Yesterday (November 30, 2010) marked the first deadline for registration of chemicals under the European Registration, Evaluation, Authorization and Restriction of Chemicals (REACH) program. And the European Chemicals Agency (ECHA) has quickly issued a press release summarizing the results - "ECHA had received 24,675 registration dossiers, submitted for nearly 3,400 phase-in substances."
A full decade in the making, the European Chemicals Agency’s long-debated Regulation on the Registration, Evaluation and Authorization of Chemicals
(REACH) reached its first deadline yesterday, requiring companies to submit registration dossiers of chemicals they wish to continue to manufacture and market.
While companies have had almost 3 years to prepare dossiers on their chemicals, most of that time was spent working with other companies in consortia and navigating the new idea of SIEFs (Substance Information Exchange Forums). According to ECHA:
"The numbers of registrations increased steadily throughout the year, but from September 2010, the trend changed. Numbers soared dramatically - incoming registrations in a single month totalled four times the number of dossiers previously registered. The increase became more gradual again in October – an increase of 7% - with statistics increasing again over the last month."
About 12% of dossiers were submitted by "Lead Registrants," i.e., the company who volunteered to present the data developed by consortia and other groups of companies manufacturing or importing the same chemicals. About 82% of the submissions were from "Member Registrants," those companies who contributed to consortium development of the dossier submitted by the Lead. Only 6% of the submissions were from individual registrants, i.e., single companies that provided all the data for a chemical.
Nearly a quarter (23%) of submissions came from one country - Germany - which shouldn't be too surprising given the number of larger firms located there. Most of the submissions (86%) came from large companies, with medium, small, and micro sized companies accounting for only 9%, 4%, and 1% of the submissions, respectively.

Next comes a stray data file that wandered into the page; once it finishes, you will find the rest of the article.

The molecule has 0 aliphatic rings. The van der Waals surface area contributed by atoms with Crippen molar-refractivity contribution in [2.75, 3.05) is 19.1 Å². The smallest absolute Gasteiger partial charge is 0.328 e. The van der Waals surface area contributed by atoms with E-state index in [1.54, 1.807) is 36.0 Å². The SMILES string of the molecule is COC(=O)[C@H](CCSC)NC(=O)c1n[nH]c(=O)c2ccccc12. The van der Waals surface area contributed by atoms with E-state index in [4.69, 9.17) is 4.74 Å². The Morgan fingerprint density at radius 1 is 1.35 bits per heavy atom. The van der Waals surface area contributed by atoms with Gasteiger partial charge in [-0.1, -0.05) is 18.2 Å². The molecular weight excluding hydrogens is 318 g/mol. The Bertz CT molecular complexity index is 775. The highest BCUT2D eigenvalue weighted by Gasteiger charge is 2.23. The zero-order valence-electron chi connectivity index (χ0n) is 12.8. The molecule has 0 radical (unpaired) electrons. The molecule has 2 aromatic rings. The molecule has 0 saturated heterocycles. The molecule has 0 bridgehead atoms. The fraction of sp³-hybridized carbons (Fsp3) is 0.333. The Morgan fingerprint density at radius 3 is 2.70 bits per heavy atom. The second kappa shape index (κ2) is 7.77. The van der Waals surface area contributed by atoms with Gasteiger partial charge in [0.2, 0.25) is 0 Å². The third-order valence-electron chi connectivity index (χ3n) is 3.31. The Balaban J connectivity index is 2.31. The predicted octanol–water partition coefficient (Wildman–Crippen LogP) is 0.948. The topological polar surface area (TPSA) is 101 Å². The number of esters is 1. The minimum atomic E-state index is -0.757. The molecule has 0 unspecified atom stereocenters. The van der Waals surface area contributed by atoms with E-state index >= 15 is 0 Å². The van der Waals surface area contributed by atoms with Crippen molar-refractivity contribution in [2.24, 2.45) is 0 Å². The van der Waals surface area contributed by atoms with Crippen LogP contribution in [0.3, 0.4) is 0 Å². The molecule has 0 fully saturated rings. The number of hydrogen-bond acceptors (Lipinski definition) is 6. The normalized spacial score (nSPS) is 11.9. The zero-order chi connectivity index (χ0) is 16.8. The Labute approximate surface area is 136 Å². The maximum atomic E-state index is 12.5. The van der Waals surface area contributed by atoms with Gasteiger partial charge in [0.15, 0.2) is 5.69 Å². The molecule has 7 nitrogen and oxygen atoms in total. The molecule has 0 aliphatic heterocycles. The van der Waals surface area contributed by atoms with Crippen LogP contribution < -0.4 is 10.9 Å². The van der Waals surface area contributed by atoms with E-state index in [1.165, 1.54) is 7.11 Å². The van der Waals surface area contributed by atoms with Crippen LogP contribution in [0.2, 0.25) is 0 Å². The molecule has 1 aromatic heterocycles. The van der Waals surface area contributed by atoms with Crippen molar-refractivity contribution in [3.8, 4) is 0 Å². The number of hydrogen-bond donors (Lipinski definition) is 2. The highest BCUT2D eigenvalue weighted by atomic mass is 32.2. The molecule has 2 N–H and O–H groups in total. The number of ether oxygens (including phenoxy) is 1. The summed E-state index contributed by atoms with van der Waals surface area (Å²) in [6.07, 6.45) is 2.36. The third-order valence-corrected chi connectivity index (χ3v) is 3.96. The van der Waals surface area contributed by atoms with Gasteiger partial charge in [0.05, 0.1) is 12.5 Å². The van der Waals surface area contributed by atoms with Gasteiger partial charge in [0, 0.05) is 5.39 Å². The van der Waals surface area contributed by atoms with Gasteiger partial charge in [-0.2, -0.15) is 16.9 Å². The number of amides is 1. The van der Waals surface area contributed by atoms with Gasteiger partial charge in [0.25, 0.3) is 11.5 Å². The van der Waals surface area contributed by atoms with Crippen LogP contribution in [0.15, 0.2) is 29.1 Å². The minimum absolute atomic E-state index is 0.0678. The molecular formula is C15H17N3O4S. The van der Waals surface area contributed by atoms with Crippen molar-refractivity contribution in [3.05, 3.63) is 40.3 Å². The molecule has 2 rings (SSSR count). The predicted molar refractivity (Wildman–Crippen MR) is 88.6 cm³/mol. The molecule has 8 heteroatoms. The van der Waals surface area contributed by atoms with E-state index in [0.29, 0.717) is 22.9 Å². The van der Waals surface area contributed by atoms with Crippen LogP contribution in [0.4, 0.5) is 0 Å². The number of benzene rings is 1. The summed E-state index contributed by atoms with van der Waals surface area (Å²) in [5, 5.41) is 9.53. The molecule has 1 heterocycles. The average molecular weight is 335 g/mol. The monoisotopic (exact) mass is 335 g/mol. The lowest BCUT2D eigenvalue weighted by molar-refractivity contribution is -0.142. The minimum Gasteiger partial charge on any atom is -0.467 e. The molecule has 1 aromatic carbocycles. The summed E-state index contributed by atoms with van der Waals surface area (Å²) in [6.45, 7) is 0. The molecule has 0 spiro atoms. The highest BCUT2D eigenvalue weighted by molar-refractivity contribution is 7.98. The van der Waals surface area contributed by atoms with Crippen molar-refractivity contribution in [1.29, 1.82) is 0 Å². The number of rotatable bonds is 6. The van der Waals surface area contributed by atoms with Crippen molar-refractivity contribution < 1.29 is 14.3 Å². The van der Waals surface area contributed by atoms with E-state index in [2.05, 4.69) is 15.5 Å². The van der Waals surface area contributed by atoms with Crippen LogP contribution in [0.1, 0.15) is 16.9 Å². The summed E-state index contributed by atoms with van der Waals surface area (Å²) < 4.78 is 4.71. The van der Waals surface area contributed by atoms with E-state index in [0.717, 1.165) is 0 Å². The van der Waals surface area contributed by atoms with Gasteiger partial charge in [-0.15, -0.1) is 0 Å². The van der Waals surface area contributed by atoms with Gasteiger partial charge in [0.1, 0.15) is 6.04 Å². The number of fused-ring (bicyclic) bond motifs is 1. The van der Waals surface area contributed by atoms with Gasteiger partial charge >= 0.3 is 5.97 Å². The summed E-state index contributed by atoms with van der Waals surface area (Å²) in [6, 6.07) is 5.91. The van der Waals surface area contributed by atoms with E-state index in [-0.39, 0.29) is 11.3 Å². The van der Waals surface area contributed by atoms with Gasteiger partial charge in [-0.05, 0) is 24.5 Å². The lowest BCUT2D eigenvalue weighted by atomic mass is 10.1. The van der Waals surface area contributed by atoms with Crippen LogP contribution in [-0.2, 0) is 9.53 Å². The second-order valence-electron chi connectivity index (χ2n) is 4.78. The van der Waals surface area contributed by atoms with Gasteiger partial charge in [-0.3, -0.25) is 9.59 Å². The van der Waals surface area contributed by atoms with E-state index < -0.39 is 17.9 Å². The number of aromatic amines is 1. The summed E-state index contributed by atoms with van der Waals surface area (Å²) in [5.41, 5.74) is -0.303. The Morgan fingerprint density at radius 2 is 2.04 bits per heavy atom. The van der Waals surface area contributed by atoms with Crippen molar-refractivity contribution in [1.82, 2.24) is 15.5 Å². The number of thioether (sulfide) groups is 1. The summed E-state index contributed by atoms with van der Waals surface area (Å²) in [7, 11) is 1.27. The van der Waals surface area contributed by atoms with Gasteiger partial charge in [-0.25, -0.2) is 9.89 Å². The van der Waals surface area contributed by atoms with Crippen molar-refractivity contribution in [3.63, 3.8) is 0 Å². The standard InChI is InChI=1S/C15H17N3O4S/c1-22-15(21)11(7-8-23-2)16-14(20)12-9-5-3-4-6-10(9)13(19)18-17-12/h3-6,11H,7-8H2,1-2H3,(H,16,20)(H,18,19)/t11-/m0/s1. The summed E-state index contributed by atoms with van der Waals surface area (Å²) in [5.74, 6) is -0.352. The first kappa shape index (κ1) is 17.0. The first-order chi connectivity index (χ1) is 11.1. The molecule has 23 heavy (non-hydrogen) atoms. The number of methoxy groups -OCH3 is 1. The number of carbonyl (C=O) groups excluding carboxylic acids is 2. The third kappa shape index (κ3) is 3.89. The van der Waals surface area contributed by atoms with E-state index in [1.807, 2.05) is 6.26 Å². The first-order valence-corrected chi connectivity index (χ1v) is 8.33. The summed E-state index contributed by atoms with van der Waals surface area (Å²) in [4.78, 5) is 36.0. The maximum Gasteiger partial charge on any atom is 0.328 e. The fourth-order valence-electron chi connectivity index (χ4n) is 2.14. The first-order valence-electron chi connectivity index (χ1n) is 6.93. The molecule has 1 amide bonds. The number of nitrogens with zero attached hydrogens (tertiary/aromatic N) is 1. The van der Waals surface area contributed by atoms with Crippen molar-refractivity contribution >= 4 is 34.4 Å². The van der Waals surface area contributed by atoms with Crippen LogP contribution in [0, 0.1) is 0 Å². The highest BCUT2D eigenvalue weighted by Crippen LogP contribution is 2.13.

Only 580 of the nearly 25,000 dossiers contained testing proposals, for a total of 1,548 proposed tests. ECHA will review all of these and any test proposed on animals will be subject to public consultation.
From now any companies which have failed to register substances bought or imported over 1,000 tonnes/year with the European Chemicals Agency will be operating illegally in the European Union.
The main concerns which remain at present are about the impact on downstream users who may experience an interruption to supplies of key raw materials. ECHA is seeking solutions and started by recommending the stockpiling of chemicals. It has also has asked them to register these supplies themselves if they are imported.
The next deadline of 2013 for 100 tonnes/year or less may prove more problematical. This will bring a huge number of small-to-medium sized enterprises into the sights of Reach. These companies lack the financial resources and skilled manpower of the BASFs of this world and may struggle with compliance. Related information ECHA Press Memo, 01 December 2010 Related EVISA Resources EVISA Brief summary: REACH: Registration, Evaluation and Authorisation of Chemicals Related EVISA News November 14, 2010: Registrations pick up as REACH deadline looms September 25, 2010: The European Chemical Agency (ECHA) calls for
comments on reports proposing restrictions on mercury and phenylmercury March 10: 2010: ECHA suggests further chemicals for SVHC list October 9, 2009: REACH: Substances of very high concern June 5, 2009: EU bans certain organotin compounds September 18, 2008: REACH Update: List of 300 chemicals of very high concern June 3, 2008: European Chemicals Agency opens in Helsinki
last time modified: December 1, 2010